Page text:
It’s one thing to memorize the information you need to know to be a nurse, but applying this information in a clinical setting is a whole different ball game. This is where critical thinking skills come in. You’ll have to be able to analyze situations in a calm, collected manner and be able to make decisions quickly based off of the knowledge you already have. While this may sound intimidating, you’ll likely have opportunities to hone your critical thinking skills throughout our career. You may also benefit from finding a more experienced nurse mentor to help you work through challenging situations.
5. Stay Organized
Nurses have to keep up with a lot of information. They’ve got to ensure they administer the right medications to the right patients at the right times, and then they need to document this correctly. On top of that, they may also have a patient in room 1 who needs help eating lunch, a patient in room 5 with an angry family member, and a patient in room 8 who is not looking her best. This requires top-notch organizational skills to ensure you are keeping everything straight and fulfilling all of your responsibilities.
6. Build Resiliency
Working in a healthcare setting can be challenging in any role, but frontline nurses often experience the brunt of enduring difficult losses and upsetting diagnoses. Individuals who have compassion and empathy are naturally going to be affected by these types of events. Grounding techniques and taking time to implement self-care strategies can help reduce the risk of burn-out and also promote resiliency over time.
7. Work as a Team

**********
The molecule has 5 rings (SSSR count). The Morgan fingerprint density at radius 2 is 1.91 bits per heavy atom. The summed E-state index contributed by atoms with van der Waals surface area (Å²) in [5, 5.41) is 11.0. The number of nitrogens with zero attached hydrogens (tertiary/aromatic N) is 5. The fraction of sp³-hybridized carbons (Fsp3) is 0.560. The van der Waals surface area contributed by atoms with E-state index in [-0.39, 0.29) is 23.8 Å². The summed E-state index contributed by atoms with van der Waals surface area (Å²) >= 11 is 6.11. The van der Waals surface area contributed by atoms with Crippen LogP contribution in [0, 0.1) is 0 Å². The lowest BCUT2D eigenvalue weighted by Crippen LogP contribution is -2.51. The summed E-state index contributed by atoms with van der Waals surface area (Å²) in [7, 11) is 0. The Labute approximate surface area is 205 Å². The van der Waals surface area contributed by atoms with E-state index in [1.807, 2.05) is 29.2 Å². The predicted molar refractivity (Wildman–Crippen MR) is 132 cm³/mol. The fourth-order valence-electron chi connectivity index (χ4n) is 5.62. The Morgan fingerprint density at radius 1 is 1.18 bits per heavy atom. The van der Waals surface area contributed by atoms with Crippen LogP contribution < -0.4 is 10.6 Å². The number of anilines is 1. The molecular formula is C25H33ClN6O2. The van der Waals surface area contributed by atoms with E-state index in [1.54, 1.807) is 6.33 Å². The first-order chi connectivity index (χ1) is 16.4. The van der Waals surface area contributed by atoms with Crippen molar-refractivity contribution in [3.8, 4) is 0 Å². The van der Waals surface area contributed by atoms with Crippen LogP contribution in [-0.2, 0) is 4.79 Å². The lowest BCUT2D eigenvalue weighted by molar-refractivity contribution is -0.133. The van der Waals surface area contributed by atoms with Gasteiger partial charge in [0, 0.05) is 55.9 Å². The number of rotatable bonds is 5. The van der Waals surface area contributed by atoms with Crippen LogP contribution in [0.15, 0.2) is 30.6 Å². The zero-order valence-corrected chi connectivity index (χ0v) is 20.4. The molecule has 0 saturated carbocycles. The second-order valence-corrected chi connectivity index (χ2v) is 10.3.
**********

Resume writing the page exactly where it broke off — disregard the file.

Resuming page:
Patients are cared for across a team of medical professionals, and they all play important roles within the system. A great nurse recognizes that many professionals contribute to a patient’s healing. Strong nurses show respect for everyone around them, whether the individual is a doctor, a nursing assistant, a therapist, or an environmental services employee. Great nurses recognize the important contributions of each member of the team and try to communicate well and help their team members as much as possible.
8. Demonstrate Flexibility
We can try our best to plan for the worst, but at the end of the day, healthcare situations do not always follow a linear line. You may be floated to another floor unexpectedly. Your patient who has been calm all night might become agitated and upset. Your most stable patient could take a turn for the worst. These types of changes will happen a lot (especially in a hospital setting), and you’ve got to be able to adapt quickly so that you can do your best for your patients.
9. Have a Strong Work Ethic
Some components of the nursing role are very structured, while others provide more discretion. For example, nurses are required to administer medications with the correct dosage, but they have the independence of deciding which patient needs to be seen next. Having a strong work ethic means that you are responsible for completing your tasks and following through with all of your job responsibilities. This doesn’t mean you can’t ever chat with your nurse friend on the unit—just be sure you maintain that your patients are your priority.